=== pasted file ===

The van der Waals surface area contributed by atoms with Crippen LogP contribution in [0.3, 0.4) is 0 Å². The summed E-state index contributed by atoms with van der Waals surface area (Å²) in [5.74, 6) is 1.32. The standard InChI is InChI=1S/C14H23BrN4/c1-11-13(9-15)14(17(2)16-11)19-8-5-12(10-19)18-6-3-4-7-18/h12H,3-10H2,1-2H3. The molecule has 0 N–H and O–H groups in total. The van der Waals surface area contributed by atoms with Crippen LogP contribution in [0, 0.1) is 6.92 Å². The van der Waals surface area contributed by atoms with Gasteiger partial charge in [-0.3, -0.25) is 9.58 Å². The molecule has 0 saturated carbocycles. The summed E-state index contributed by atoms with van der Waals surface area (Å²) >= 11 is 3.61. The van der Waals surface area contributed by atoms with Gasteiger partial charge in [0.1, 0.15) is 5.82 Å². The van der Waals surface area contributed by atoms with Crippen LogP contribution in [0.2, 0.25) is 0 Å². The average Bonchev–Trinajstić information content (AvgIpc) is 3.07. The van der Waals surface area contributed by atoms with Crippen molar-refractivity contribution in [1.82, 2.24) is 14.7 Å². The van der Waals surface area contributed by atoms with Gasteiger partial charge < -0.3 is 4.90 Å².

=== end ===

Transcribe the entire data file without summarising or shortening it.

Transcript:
The van der Waals surface area contributed by atoms with Crippen LogP contribution in [0.3, 0.4) is 0 Å². The summed E-state index contributed by atoms with van der Waals surface area (Å²) in [5.74, 6) is 1.32. The standard InChI is InChI=1S/C14H23BrN4/c1-11-13(9-15)14(17(2)16-11)19-8-5-12(10-19)18-6-3-4-7-18/h12H,3-10H2,1-2H3. The molecule has 0 N–H and O–H groups in total. The van der Waals surface area contributed by atoms with Crippen LogP contribution in [0, 0.1) is 6.92 Å². The van der Waals surface area contributed by atoms with Gasteiger partial charge in [-0.3, -0.25) is 9.58 Å². The molecule has 0 saturated carbocycles. The summed E-state index contributed by atoms with van der Waals surface area (Å²) >= 11 is 3.61. The van der Waals surface area contributed by atoms with Gasteiger partial charge in [0.1, 0.15) is 5.82 Å². The van der Waals surface area contributed by atoms with Crippen LogP contribution in [0.2, 0.25) is 0 Å². The average Bonchev–Trinajstić information content (AvgIpc) is 3.07. The van der Waals surface area contributed by atoms with Crippen molar-refractivity contribution in [1.82, 2.24) is 14.7 Å². The van der Waals surface area contributed by atoms with Gasteiger partial charge < -0.3 is 4.90 Å².